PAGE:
n = n 2 n 1 = sin θ 1 sin θ 2 tan θ 1 tan θ 2 = a a = b b
where n is the refractive index n2 of the slab 402 relative to refractive index of the surrounding medium n1. As shown in FIG. 4, rays emanating from the point source are focused at two points P1 and P2. Point P1 lies inside the slab 402 and point P2 lies on the side of the slab 402 opposite the point source. The distance from the point source to the second focusing point P2 is given by:

x = a + a + b + b = d + d n
where d is the width of the slab. When n equals −1, the focusing effect is not restricted to paraxial rays, because in this case |θ1| equals |θ2| for any angle-of-incidence. In fact, when n equals −1, all rays emanating from the point source are focused at two points, the latter point P2 being at a distance 2d from the point source. Thus, unlike slabs comprising ordinary composite materials, NIM slabs can be configured to focus electromagnetic radiation.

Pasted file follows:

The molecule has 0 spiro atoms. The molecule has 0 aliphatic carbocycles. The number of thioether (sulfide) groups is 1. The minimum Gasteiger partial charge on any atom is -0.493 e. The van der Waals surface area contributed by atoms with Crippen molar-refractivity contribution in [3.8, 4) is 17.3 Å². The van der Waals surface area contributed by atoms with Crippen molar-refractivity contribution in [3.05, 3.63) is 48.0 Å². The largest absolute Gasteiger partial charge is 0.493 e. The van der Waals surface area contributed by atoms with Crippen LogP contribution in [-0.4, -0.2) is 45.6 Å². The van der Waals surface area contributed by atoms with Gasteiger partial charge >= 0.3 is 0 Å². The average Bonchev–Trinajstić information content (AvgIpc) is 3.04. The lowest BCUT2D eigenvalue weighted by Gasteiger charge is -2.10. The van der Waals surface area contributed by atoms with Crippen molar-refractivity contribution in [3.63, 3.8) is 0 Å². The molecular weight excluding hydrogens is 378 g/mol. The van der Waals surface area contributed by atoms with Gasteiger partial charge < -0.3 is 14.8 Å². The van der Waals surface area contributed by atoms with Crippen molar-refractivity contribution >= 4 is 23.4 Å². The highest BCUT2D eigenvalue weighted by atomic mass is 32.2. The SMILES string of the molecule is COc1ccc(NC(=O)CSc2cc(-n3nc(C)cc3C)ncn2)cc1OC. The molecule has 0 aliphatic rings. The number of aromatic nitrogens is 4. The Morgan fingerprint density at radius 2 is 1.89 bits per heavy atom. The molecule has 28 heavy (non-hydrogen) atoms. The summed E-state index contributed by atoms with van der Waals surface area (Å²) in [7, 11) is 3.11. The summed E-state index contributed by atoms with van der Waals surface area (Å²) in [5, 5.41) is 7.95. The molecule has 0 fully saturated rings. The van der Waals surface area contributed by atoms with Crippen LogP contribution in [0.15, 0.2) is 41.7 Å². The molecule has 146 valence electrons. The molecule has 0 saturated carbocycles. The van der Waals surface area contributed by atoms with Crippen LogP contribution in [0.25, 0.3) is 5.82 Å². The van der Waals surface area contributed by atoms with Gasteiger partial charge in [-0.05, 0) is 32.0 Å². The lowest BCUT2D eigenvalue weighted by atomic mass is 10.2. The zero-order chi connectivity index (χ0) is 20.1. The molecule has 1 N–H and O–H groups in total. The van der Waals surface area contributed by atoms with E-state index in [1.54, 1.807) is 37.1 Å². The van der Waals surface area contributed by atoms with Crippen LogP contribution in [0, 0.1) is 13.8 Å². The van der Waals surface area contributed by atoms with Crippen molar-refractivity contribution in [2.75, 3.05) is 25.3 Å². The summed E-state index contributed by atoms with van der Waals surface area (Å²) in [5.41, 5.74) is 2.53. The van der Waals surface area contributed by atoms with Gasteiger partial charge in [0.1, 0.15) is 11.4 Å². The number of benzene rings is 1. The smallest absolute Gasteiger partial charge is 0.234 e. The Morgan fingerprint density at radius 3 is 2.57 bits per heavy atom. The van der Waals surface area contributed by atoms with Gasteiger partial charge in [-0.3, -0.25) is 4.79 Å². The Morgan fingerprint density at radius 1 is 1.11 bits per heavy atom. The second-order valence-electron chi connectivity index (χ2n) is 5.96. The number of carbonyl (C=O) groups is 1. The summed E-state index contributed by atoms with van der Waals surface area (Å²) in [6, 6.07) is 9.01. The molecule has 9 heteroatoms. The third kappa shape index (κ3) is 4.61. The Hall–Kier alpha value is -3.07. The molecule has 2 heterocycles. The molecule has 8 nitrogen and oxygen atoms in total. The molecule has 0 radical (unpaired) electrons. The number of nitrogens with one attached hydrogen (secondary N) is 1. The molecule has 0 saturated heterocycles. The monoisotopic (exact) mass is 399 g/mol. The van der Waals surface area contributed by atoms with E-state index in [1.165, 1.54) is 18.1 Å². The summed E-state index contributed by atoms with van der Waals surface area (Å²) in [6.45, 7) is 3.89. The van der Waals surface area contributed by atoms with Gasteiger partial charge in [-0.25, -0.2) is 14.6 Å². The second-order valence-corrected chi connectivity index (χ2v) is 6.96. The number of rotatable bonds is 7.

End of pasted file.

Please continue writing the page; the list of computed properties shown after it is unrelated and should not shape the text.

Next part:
Negative Index Materials A. Fishnet Structure

FIG. 5 shows an isometric view of a NIM 500 configured in accordance with embodiments of the present invention. The NIM 500 is a three layer structure comprising an intermediate layer 502 sandwiched between two conducting layers 504 and 506. The NIM 500 includes an array of approximately regularly spaced holes, such as hole 508. The array of holes produces a mesh or fishnet appearance. Thus, the NIM 500 is also referred to below as a “fishnet” or a “NIM fishnet.”

FIG. 6 shows an exploded isometric view of the NIM fishnet 500 configured in accordance with embodiments of the present invention. FIG. 6 reveals an array of approximately regularly spaced rectangular-shaped holes extending through all three of the layers 502, 504, and 506, with the holes in each layer aligned with the holes in the other two layers. For example, holes 602, 604, and 606 in layers 502, 504, and 506, respectively, are aligned, forming the hole 508 extending through NIM fishnet 500. In certain embodiments, as shown in FIGS. 5 and 6, the holes can be rectangular, and in other embodiments, the holes can be square, elliptical, circular, irregularly shaped, or any other suitable shape.